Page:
GMAT Statistics Tutorial | Questions, formulas, problems

Concepts of statistics are used frequently in GMAT maths questions, often in implicit ways. What we’ll cover in this article: Definition, formulas and solved / practice examples for concepts of mean, median, mode, range, standard deviation.

Introduction to Statistics

 

Meaning and Definition of Statistics

Statistics is the practice or science of collecting and analyzing numerical data in large quantities, especially for the purpose of inferring proportions in a whole from those in a representative sample.
(Reference : Oxford dictionary)

There are two categories in statistics:

1) Descriptive statistics

2) Inferential statistics.

From a GMAT perspective, our focus would be on some of the measures of descriptive statistics.

Descriptive statistics

Descriptive statistics is a summary of certain data, whose purpose is to give an overview.

The most commonly used example of this is the average, like the average marks obtained by a student in math in a period of 3 years.

Categories of Descriptive statistics

  1. Measures of Central tendency refer to a value that is usually the center point of a data set.
  2. Measures of Dispersion refer to how far the values in a data set have deviated from the mean value.

The following picture gives an easy way to understand whatever we have learnt till now.

 


 

Measures of Central Tendency

The most common measures of central tendency are mean, median and mode.

Mean

The Mean, also called the Arithmetic Mean or the Average, of a set of numbers is obtained by calculating the sum of all elements in the set divided by the number of elements in the set.

Formula for calculating the Mean / Average
Mean = Sum of the elements/Number of elements in the set.

Consider the following example:

Tom scored 88 in English, 97 in Math, 90 in Science and 85 in Social Studies. Calculate his average marks.

Solution: Average marks obtained by Tom = (88+97+90+85)/4 = 90.

 

Median

The Median of a data set is the middle value of the set when the elements are arranged in ascending or descending order.

When a data set has an odd number of elements, we choose the middle value.

When the data set has an even number of elements, the average or the mean of the two middle values becomes the median.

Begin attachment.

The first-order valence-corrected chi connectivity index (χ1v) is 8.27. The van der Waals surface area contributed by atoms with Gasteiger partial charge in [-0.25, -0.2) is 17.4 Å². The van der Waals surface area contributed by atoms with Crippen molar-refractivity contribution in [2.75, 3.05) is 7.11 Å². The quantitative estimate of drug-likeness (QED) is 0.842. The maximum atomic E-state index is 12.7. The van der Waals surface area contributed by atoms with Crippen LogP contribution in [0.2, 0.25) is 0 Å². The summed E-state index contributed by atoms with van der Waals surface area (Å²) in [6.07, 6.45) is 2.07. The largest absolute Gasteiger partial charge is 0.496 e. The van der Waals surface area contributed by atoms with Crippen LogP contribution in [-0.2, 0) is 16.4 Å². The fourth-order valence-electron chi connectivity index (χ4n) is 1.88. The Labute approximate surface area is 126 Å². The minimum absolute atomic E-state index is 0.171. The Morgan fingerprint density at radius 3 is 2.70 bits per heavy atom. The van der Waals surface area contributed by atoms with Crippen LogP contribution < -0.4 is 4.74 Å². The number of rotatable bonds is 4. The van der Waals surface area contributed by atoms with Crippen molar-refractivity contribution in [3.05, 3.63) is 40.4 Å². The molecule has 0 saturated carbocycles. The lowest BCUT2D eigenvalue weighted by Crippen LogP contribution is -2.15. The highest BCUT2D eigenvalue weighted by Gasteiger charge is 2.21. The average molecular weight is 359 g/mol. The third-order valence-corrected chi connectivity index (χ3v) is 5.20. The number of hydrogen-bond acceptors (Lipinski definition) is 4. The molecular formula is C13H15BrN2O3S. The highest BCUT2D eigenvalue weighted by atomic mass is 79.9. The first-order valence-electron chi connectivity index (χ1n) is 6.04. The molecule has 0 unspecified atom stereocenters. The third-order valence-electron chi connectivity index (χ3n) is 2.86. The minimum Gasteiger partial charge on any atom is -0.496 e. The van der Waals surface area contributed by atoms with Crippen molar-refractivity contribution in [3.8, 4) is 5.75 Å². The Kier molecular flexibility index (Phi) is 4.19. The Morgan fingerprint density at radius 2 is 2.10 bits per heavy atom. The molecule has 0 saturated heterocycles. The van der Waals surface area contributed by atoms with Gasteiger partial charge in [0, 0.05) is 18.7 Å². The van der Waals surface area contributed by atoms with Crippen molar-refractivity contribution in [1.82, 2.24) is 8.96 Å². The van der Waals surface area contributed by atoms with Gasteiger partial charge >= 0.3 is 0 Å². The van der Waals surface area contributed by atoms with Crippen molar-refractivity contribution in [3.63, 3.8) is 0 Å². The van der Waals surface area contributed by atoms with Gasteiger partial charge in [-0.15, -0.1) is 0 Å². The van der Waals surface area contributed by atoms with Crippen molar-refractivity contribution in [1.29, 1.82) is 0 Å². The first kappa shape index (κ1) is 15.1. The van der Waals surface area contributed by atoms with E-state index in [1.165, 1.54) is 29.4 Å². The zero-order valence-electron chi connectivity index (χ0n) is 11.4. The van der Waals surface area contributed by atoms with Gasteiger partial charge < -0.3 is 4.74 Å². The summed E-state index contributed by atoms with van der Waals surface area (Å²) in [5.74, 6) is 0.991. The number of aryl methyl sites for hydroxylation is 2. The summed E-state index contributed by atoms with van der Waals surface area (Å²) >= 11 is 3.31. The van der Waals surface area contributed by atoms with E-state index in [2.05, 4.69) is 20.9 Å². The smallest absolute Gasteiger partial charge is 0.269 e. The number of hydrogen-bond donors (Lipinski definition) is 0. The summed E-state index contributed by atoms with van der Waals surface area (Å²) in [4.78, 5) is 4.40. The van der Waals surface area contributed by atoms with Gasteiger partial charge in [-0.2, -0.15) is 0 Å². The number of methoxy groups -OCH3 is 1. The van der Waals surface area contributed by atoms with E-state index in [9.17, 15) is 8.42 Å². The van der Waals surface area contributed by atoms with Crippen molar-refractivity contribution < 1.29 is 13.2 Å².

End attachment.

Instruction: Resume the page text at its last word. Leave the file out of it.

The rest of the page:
Consider the following examples:

1) Find the median of the set {4, 7, 1, 0, 9}.

Solution: Arranging the set in an order = {0, 1, 4, 7, 9}

4 is the median of this set.

2) Find the median of the set {3, 2, 5, 10, 8, 7}

Solution: Arranging the set in an order = {2, 3, 5, 7, 8, 10}

Median = (5+7)/2 = 6 is the median of this set.

Note:

When a set is evenly distributed, which means the difference between consecutive elements of the set is equal, the median and mean of the set are equal.

This can be verified with the help of an example.

Find the mean and median of the set {4,8,10,6}

Mean = (4+8+10+6)/4 = 28/4 = 7

Median = {4,6,8,10} = (6+8)/2 = 14/2 = 7

Mode

The Mode of a data set is the most frequently occurred value in the set.

A set may have more than one mode or no mode at all.

Consider the following examples:

1) 3, 4, 7, 3, 1, 2, 3, 9, 13

3 is the mode in this set.

2) 21, 34, 9, 57, 64, 34, 90, 9, 12, 2, 34, 9

This is a bimodal set. 34 and 9 are its modes.

3) 6, 7, 36, 2, 1, 41

This set has no mode.

 

Take a look at this example:

  1. The mean of 2,6,9,13,x is 9. Find the median of {22,x,38,11,5,9}.

Solution:

(2+6+9+13+x)/5 = 9

30+x = 5*9

X = 45-30 = 15.

For finding Median, arranging the numbers in an order,

{5,9,11,15,22,38}

The median is (11+15)/2 = 26/2 = 13

 

Measures of Dispersion

We will be focusing on two measures of Dispersion: Range and Standard deviation.

Range

This is probably the simplest measure of dispersion. It is obtained by calculating the difference between the highest and the least values of a set.

The range of the data set {3, 4, 10, 14, 8} is 14-3 = 11.

 

Standard deviation

The Standard deviation of a set is calculated in five steps.

  1. Calculate the arithmetic mean of the set.
  2. Find the difference between each value and the arithmetic mean.
  3. Square the differences of each value.
  4. Find the average of the squared differences. [The value obtained at this step is called the variance. Standard deviation is simply the square root of variance].
  5. Find the square root of the average.

Consider the following example:

Calculate the standard deviation for the set {3,4,8,10}.

Solution:

Arithmetic Mean of the set = (3+4+7+10)/2 = 24/2 = 12

 

Each value in the set Difference of each value and mean Square of the difference
3 12-3 = 9 81
4 12-4 = 8 64
8 12-8 = 4 16
10 12-10 = 2 4

 

Average of the differences = (81+64+16+4)/4 = 165/4 = 41.25 is the variance

SD = √variance = √41.25 = 6.422

 

Statistics Quiz: Sample questions to test your solving skills

Problem 1

1. The Range, mode and median of the set {21,13,11,17,15,28} are:

A. 17,0,16
B. 16,0,17
C. 17,0,11
D. 17,0,21

Answer 1

A.

Explanation:
Range = Highest number – Least number = 28-11 = 17
Mode = 0 since no number is repeated
Median of {11,13,15,17,21,28} = (15+17)/2 = 32/2 = 16

Problem 2

2. Find the median of the set {x,y,56,33,67}, if x < y, difference between x and y is 3 and the mean is 37:

A. 56
B. 33
C. 67
D. x+y / 2

Answer 2

B.

Explanation:
y-x = 3 –> x = y-3
(y-3+y+56+33+67)/5 = (2y+153)/5 = 37
2y+153 = 37*5 = 185
2y = 185-153 = 32
y = 32/2 = 16 and x=13
Median of {13,16,33,56,67} = 33.


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